Peace and Justice

Now when Jesus heard that John had been arrested, he withdrew to Galilee. He left Nazareth and made his home in Capernaum by the lake, in the territory of Zebulun and Naphtali, so that what had been spoken through the prophet Isaiah might be fulfilled:
‘Land of Zebulun, land of Naphtali,
   on the road by the sea, across the Jordan, Galilee of the Gentiles—
the people who sat in darkness
   have seen a great light,
and for those who sat in the region and shadow of death
   light has dawned.’
From that time Jesus began to proclaim, ‘Repent, for the kingdom of heaven has come near.’  

— Matthew 12:4-17

Jesus’s cousin, John the Baptizer, had been arrested. Maybe the two of them had not seen or heard from each other for some time. Maybe they lived near each other and saw each other regularly. Regardless, it would be a shock to hear that a close relative had been arrested and taken to jail. What family is ready to hear news like that? Today, it is much more common than it used to be in many parts of the world, but the shock would still be there, even and especially when the person is innocent. 

Matthew tells us that Jesus moved from Nazareth to Capernaum after John’s arrest. The two places were not far from each other, but it still would have taken a few days, if not a week, to walk that far. Why would Jesus move to Capernaum other than to fulfill scriptural prophecy from Isaiah? Perhaps it was time to leave home and start his ministry in a new place, or maybe it to identify himself with and continue John’s ministry. Whatever his reason, Jesus took John’s message of repentance and proclaimed it. It was an identification that the kingdom of God was coming soon and the Messiah was near. 

We may not have a Jesus or John proclaiming the kingdom or the coming of the Messiah. Still, we have often seen someone accused, arrested, or even killed for something they supposedly did or said in public. We do not have to look far to find examples such as Martin Luther King Jr.’s arrest in Birmingham, Alabama, for protesting the treatment of black individuals. He took his message all over the country. That message spread worldwide and was often adapted to cover local concerns. 

There have been protests for voting rights, rights to health care, justice for minorities, and all types of social issues. There have been local, national, and international spokespersons who have suffered arrest, imprisonment, and even death to preach the social gospel of justice for those whose voices were silenced because of who they were or what race, cultural, or religious group to which they belonged.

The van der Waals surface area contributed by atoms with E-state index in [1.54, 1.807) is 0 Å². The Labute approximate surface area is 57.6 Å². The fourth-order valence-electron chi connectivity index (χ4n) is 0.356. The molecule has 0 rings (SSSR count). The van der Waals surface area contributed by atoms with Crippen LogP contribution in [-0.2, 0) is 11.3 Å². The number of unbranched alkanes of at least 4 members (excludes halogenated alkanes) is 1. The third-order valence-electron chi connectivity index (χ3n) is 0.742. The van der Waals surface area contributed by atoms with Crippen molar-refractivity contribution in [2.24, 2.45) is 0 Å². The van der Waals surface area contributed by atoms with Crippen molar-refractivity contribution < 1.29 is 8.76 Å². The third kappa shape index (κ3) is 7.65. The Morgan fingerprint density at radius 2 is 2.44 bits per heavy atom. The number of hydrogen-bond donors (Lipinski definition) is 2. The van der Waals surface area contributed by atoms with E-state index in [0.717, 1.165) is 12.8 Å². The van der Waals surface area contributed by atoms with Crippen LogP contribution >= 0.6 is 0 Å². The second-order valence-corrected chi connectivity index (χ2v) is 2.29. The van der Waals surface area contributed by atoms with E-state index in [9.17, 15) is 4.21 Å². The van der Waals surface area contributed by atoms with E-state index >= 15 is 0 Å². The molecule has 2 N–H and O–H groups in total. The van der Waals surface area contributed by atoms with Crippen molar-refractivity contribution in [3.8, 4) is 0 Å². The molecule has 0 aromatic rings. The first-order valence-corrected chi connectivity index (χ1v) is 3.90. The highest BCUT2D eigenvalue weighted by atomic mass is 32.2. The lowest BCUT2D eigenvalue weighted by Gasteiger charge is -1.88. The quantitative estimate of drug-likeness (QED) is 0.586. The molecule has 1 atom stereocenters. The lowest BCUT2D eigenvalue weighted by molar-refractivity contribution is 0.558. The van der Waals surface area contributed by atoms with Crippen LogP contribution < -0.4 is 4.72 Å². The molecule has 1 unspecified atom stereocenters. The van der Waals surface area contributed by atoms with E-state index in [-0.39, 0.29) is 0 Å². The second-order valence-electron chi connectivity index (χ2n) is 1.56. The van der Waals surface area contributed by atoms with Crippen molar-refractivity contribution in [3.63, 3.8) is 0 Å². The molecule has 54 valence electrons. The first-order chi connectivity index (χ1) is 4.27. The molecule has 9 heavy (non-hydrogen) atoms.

Jesus preached about loving one another, helping neighbors and aliens alike, doing good, and loving God above all. It did not make him popular with those who disagreed with his interpretation of Scripture, but he continued preaching his message anyway. Ultimately, he, too, was arrested and put on trial. He was sent to Pilate with blasphemy charges and crimes against the Roman government. He was subsequently executed by crucifixion that same day. Only women followers were present at his execution. 

By contrast, the others hid to escape arrest as Jesus’s accomplices. These days, there are often demonstrations, protests, and sometimes riots to protest similar circumstances and charges. Sometimes protesters are caught and jailed, then put on trial for their expression of protest. Many of them are imprisoned, fairly or not. 

We do not usually expect religious expression by crowds to be disrupted, hampered, or even stopped by civil authorities. Just because we do not expect them does not mean they do not happen. Still, we exercise our right to protest and carry our message to those for whom the matter is not a solid “yea” or “nay.” 

Jesus taught love and respect for others and demonstrated kindness and faith. He expects us to follow those teachings, even as those like MLK Jr, Nelson Mandela, and Cesar Chavez. Members of groups representing Jews or Muslims, LGBTQ+, Asian and Hispanic Americans, Native Americans, and others struggle for acceptance. Those who fight with them to preserve their rights and ability to live safely are helping to bring the kingdom of God to all, not just this or that group. 

It is a new year, and perhaps this year is the time for new resolutions to follow Jesus in loving our neighbors, whoever they may be. To know peace and grow the kingdom on earth,  let us work to learn justice. 

Image: No Justice No Peace, A lock hanging on fencing around the Hennepin County Government Center. The courthouse is currently holding the Derek Chauvin murder trial. Chauvin is charged in the May 25th murder of George Floyd in South Minneapolis. (2021). Author Chad Davis. Found at Wikimedia Commons. 

Linda Ryan is an Education for Ministry mentor, an avid reader, a Baroque and Renaissance music lover, and a fumbling knitter. She keeps the blog Jericho’s Daughter and lives with her cat, Phoebe, near Phoenix, Arizona.

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